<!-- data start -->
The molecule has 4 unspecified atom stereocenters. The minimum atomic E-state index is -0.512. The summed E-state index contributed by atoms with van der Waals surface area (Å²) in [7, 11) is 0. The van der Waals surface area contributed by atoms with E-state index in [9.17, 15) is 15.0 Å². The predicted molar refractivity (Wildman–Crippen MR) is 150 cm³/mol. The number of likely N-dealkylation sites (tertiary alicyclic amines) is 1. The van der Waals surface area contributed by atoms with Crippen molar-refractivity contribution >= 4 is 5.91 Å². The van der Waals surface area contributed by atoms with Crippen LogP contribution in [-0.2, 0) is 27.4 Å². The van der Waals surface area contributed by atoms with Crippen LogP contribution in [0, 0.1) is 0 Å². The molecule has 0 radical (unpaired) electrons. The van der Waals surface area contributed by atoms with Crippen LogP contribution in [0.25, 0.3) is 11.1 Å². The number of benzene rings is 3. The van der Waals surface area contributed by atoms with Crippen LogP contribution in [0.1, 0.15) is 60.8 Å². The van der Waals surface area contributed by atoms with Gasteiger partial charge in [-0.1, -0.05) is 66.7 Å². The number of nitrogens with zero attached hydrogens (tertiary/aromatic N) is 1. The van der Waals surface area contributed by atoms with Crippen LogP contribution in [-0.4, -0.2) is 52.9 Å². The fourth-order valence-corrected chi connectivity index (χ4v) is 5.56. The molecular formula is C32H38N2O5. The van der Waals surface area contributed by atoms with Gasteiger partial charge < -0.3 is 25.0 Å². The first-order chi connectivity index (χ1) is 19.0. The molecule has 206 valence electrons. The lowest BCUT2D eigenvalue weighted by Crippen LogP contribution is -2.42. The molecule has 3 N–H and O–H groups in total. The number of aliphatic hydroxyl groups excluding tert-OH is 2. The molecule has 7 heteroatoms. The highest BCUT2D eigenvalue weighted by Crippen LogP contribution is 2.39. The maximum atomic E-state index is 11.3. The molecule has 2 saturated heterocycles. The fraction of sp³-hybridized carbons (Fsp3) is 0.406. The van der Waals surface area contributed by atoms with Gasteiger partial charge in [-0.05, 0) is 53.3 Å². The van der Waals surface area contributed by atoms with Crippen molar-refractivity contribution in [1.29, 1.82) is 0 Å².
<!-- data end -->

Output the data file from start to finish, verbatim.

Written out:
The molecule has 4 unspecified atom stereocenters. The minimum atomic E-state index is -0.512. The summed E-state index contributed by atoms with van der Waals surface area (Å²) in [7, 11) is 0. The van der Waals surface area contributed by atoms with E-state index in [9.17, 15) is 15.0 Å². The predicted molar refractivity (Wildman–Crippen MR) is 150 cm³/mol. The number of likely N-dealkylation sites (tertiary alicyclic amines) is 1. The van der Waals surface area contributed by atoms with Crippen molar-refractivity contribution >= 4 is 5.91 Å². The van der Waals surface area contributed by atoms with Crippen LogP contribution in [-0.2, 0) is 27.4 Å². The van der Waals surface area contributed by atoms with Crippen LogP contribution in [0, 0.1) is 0 Å². The molecule has 0 radical (unpaired) electrons. The van der Waals surface area contributed by atoms with Crippen LogP contribution in [0.25, 0.3) is 11.1 Å². The number of benzene rings is 3. The van der Waals surface area contributed by atoms with Crippen LogP contribution in [0.1, 0.15) is 60.8 Å². The van der Waals surface area contributed by atoms with Gasteiger partial charge in [-0.1, -0.05) is 66.7 Å². The number of nitrogens with zero attached hydrogens (tertiary/aromatic N) is 1. The van der Waals surface area contributed by atoms with Crippen LogP contribution in [-0.4, -0.2) is 52.9 Å². The fourth-order valence-corrected chi connectivity index (χ4v) is 5.56. The molecular formula is C32H38N2O5. The van der Waals surface area contributed by atoms with Gasteiger partial charge < -0.3 is 25.0 Å². The first-order chi connectivity index (χ1) is 19.0. The molecule has 206 valence electrons. The lowest BCUT2D eigenvalue weighted by Crippen LogP contribution is -2.42. The molecule has 3 N–H and O–H groups in total. The number of aliphatic hydroxyl groups excluding tert-OH is 2. The molecule has 7 heteroatoms. The highest BCUT2D eigenvalue weighted by Crippen LogP contribution is 2.39. The maximum atomic E-state index is 11.3. The molecule has 2 saturated heterocycles. The fraction of sp³-hybridized carbons (Fsp3) is 0.406. The van der Waals surface area contributed by atoms with Gasteiger partial charge in [-0.05, 0) is 53.3 Å². The van der Waals surface area contributed by atoms with Crippen molar-refractivity contribution in [1.29, 1.82) is 0 Å².